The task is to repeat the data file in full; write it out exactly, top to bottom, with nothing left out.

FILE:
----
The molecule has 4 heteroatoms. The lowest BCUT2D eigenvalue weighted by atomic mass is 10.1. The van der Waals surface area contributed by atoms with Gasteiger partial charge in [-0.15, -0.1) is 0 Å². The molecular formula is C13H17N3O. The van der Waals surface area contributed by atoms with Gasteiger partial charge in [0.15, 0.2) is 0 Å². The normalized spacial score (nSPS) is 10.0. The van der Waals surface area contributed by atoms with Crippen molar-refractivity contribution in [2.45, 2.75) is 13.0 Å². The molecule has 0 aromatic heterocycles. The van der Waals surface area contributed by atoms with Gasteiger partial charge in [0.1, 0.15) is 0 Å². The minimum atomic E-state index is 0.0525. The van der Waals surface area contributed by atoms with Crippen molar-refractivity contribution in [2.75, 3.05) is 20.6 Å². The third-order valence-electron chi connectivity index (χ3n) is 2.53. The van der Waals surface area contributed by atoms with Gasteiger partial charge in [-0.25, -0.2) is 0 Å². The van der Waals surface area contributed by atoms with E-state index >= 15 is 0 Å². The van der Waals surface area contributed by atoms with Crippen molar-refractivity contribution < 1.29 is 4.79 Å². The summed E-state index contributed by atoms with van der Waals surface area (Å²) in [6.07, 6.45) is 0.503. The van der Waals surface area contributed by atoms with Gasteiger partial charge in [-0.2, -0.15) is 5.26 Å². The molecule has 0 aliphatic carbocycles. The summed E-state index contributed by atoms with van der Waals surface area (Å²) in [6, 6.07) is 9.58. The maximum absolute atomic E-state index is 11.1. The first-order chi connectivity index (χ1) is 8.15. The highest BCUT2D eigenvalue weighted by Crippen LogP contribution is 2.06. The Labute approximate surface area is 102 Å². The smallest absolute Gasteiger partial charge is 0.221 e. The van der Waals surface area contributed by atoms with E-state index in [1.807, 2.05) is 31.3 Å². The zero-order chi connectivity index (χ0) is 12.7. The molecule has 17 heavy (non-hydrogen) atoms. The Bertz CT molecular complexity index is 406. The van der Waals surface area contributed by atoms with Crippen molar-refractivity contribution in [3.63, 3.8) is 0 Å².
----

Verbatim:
The molecule has 4 heteroatoms. The lowest BCUT2D eigenvalue weighted by atomic mass is 10.1. The van der Waals surface area contributed by atoms with Gasteiger partial charge in [-0.15, -0.1) is 0 Å². The molecular formula is C13H17N3O. The van der Waals surface area contributed by atoms with Gasteiger partial charge in [0.15, 0.2) is 0 Å². The normalized spacial score (nSPS) is 10.0. The van der Waals surface area contributed by atoms with Crippen molar-refractivity contribution in [2.45, 2.75) is 13.0 Å². The molecule has 0 aromatic heterocycles. The van der Waals surface area contributed by atoms with Gasteiger partial charge in [0.1, 0.15) is 0 Å². The minimum atomic E-state index is 0.0525. The van der Waals surface area contributed by atoms with Crippen molar-refractivity contribution in [2.75, 3.05) is 20.6 Å². The third-order valence-electron chi connectivity index (χ3n) is 2.53. The van der Waals surface area contributed by atoms with Gasteiger partial charge in [-0.25, -0.2) is 0 Å². The van der Waals surface area contributed by atoms with E-state index >= 15 is 0 Å². The van der Waals surface area contributed by atoms with Crippen molar-refractivity contribution < 1.29 is 4.79 Å². The summed E-state index contributed by atoms with van der Waals surface area (Å²) in [6.07, 6.45) is 0.503. The van der Waals surface area contributed by atoms with Gasteiger partial charge in [-0.2, -0.15) is 5.26 Å². The molecule has 0 aliphatic carbocycles. The summed E-state index contributed by atoms with van der Waals surface area (Å²) in [6, 6.07) is 9.58. The maximum absolute atomic E-state index is 11.1. The first-order chi connectivity index (χ1) is 8.15. The highest BCUT2D eigenvalue weighted by Crippen LogP contribution is 2.06. The Labute approximate surface area is 102 Å². The smallest absolute Gasteiger partial charge is 0.221 e. The van der Waals surface area contributed by atoms with E-state index in [1.807, 2.05) is 31.3 Å². The zero-order chi connectivity index (χ0) is 12.7. The molecule has 17 heavy (non-hydrogen) atoms. The Bertz CT molecular complexity index is 406. The van der Waals surface area contributed by atoms with Crippen molar-refractivity contribution in [3.63, 3.8) is 0 Å².